PRESENT STATE OF HUMAN RESOURCES FOR HEALTH CARE IN AFRICA

As discussed in Chapter 1, current resource constraints in donor nations and the growing HIV-related needs and demand for treatment in Africa are at odds. Lacking well-functioning health systems,2 African nations are ill prepared to confront the looming HIV/AIDS burden of 2020 to 2025. Accordingly, the international community must focus on enabling them to muster the necessary internal resources. A major requirement to this end is to strengthen health care systems, in particular by building institutional and human resource capacity.

The Health Workforce Crisis

Health workforces play a crucial role in achieving the United Nations’ Millennium Development Goals (MDGs). For example, the supply of health workers impacts the health of women and children. Yet only 5 of 49 low-income countries have the minimum 23 doctors per 10,000 inhabitants, recommended by the World Health Organization (WHO) (WHO, 2010a). Three major forces challenge the health workforce in Africa. First is the devastation of HIV/AIDS, increasing workloads, exposing workers to infection, and trying their morale. Second is accelerating labor migration, causing losses of nurses and doctors from countries that can least afford the “brain drain.” Third is the legacy of chronic underinvestment in human resources; frozen recruitment and salaries; and restricted public budgets, depleting work environments of basic supplies, drugs, and facilities (JLI, 2004). Continued underinvestment in the health care workforce is detrimental to staff morale and the ethos of care.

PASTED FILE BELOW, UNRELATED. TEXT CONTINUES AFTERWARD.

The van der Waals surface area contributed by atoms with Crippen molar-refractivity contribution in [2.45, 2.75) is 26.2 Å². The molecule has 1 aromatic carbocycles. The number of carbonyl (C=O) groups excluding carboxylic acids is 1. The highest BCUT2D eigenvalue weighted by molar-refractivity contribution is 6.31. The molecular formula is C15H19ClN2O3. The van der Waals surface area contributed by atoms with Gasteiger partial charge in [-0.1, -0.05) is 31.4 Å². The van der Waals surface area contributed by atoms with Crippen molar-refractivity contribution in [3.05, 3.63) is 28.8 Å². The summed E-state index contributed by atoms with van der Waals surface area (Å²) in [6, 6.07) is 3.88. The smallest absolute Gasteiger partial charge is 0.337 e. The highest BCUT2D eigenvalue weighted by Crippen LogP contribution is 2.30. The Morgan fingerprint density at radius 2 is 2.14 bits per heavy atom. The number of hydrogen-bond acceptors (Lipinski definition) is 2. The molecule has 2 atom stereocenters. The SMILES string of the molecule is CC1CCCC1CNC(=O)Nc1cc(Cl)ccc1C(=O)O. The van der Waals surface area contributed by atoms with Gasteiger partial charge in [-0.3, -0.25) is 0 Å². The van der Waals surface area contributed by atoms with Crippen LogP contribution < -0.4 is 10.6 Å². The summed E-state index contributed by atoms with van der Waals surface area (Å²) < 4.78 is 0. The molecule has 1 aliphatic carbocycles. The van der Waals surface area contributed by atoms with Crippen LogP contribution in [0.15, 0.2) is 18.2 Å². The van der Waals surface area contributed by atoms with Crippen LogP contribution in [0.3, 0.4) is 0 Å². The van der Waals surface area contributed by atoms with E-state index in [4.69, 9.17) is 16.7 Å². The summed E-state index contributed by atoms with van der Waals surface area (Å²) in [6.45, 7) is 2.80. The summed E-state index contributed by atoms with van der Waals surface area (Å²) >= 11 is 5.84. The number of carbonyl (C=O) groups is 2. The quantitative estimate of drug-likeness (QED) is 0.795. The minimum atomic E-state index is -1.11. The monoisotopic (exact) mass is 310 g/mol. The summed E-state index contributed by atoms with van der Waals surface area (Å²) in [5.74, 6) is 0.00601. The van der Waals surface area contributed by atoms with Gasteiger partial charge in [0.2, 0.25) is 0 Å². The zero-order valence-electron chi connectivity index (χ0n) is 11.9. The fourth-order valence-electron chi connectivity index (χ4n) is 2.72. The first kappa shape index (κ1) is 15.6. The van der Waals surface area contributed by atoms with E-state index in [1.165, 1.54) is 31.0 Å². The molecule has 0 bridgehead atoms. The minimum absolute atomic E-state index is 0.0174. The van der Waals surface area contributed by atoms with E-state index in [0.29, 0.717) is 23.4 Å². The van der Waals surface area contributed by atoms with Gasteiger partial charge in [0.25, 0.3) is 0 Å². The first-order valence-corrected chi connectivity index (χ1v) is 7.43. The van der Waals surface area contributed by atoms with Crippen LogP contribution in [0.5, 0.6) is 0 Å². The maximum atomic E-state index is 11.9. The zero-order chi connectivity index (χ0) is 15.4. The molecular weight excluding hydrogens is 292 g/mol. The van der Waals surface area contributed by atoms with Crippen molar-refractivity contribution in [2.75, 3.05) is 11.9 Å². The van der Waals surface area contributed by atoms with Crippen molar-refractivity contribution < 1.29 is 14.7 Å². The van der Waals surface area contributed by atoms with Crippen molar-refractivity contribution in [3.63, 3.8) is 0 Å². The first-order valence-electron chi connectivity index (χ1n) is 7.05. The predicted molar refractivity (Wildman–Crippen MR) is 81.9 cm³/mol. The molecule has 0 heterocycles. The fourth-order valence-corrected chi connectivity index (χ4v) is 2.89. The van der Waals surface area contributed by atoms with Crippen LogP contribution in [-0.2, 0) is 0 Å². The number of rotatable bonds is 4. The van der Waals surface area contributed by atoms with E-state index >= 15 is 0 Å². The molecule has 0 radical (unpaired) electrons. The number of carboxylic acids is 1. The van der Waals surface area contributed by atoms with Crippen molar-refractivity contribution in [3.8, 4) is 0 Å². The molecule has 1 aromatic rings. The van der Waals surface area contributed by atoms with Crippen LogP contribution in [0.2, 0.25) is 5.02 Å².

In addition to health workers being compensated insufficiently and asked to work under harsh conditions with few supplies and little support, an extreme imbalance exists in the distribution of credentialed health professionals among regions and countries (and by geographic location within the same country). The problem of insufficient human resources for health care is particularly acute in Africa, which bears 25 percent of the world’s burden of disease but is home to only 1.3 percent of the world’s health workforce (Commission for Africa, 2005; High-Level Forum on the Health MDGs, 2004). Currently, an estimated 750,000 health workers serve the 682 million people of sub-Saharan Africa, representing an extremely low health care provider-to-population ratio; by comparison, the ratio is 10 to 15 times higher in Organisation for Economic Co-operation and Development (OECD) countries (see Figure 5-1) (High-Level Forum on the Health MDGs, 2004).

2

As defined by WHO, a functioning health system should include access to adequate financing; essential medical products, vaccines, and technologies; a well-performing health workforce; reliable and timely health information; and strategic policy frameworks to provide effective analysis, oversight, and governance (WHO, 2007a).



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